Everyone knows that distracted driving is dangerous. There’s simply no safety replacement for staying focused on the road at all times. But when it comes to improving road safety, people seem divided about whether technology should make texting and talking on the phone easier in order to let the driver’s eyes remain on the road, or whether technology should prevent distractions by blocking cell phone use before the driver’s attention wanders. This week, Transportation Secretary Ray LaHood and the National Highway Traffic Safety Administration have provided their answer with an effort to eliminate distracting technology behind the wheel.

The NHTSA seems to take particular issue with Chevrolet’s new compact car which targets younger drivers with a Facebook update feature to deliver your friends’ updates through an Onstar communication system. General Motors claims the technology could improve safety by replacing a handheld action with an audible alert. But LaHood doesn’t buy this. “There is absolutely no reason for any person to download their Facebook into the car,” he said in an interview. “It’s not necessary.”

Secretary LaHood’s warning gets to the heart of the problem with some of the tech “solutions” to distracted driving: sometimes technology makes driving more dangerous. Studies have shown that even when the driver’s eyes are on the road and his or her hands are free, drivers can be seriously distracted by phone conversations. The Department of Transportation reports, for example, that there were 4,500 accidents among people using hands-free devices between 2006 and 2008, barely lower than the 5,500 accidents for drivers using hand-held devices.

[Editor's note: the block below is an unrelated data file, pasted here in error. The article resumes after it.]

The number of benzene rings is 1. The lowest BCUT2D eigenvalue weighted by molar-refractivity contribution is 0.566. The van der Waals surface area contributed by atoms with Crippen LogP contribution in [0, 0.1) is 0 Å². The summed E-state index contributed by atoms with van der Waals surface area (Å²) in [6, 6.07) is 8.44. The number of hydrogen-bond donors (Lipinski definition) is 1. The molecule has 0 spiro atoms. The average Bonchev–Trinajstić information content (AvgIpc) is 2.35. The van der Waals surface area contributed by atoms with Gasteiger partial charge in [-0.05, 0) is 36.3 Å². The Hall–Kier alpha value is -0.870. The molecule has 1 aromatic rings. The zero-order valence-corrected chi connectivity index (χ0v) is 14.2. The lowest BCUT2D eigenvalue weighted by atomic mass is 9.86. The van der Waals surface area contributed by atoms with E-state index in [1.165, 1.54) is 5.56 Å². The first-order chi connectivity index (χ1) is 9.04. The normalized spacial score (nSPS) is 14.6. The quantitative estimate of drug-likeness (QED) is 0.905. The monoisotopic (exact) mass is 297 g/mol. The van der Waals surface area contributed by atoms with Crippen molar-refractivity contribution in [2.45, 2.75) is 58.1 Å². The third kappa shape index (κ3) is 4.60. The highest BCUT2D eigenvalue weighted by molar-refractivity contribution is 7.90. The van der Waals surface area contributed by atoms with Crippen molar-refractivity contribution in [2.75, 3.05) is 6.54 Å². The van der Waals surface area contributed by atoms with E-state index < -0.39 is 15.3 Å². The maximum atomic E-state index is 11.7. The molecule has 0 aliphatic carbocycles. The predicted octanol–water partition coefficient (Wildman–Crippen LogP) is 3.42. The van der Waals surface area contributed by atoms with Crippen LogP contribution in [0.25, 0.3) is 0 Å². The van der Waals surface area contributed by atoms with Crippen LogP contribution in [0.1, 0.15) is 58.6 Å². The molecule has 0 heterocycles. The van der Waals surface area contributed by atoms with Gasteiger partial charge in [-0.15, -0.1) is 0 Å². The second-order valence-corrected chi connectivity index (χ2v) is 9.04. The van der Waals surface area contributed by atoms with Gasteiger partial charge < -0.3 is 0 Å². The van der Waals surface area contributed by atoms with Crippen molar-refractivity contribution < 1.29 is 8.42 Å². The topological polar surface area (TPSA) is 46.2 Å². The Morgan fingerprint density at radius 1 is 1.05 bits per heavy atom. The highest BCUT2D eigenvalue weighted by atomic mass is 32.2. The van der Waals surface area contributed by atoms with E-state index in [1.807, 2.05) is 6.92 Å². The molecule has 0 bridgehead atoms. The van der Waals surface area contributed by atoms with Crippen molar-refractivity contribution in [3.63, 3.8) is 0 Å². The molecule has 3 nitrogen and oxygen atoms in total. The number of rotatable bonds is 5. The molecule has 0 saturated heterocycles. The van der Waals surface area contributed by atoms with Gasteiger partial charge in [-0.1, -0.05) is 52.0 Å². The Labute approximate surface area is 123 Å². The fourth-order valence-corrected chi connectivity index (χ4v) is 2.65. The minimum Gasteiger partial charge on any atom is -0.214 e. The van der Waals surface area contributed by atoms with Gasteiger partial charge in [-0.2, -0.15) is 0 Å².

LaHood also offered some praise for a few car companies leading the charge against distracted driving. BMW, for example, has launched a new North America campaign titled “DON’T TXT & DRIVE: When the engine starts, the texting stops” complete with a set of powerful PSAs against the dangerous practice. “Distracted driving of any kind, especially texting while driving, is an extremely dangerous activity that costs thousands of lives every year,” said BMW North America CEO Jim O’Donnell. “We developed this campaign to be impactful in hopes of evoking emotion and conveying the serious dangerous of distracted driving and its potential consequences.”

Visit Secretary LaHood’s Fastlane blog to watch the BMW anti-distracted driving videos. And see our interactive state-by-state map of distracted driving laws for information on the regulations in your backyard.

Photo credit: jeffwilcox

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Andy Gillin

Andy Gillin received his Bachelor’s Degree from the University of California at Berkeley and his law degree from the University of Chicago. He is the managing partner of GJEL Accident Attorneys and has written and lectured in the field of plaintiffs’ personal injury law for numerous organizations. Andy is a highly recognized wrongful death lawyer in California.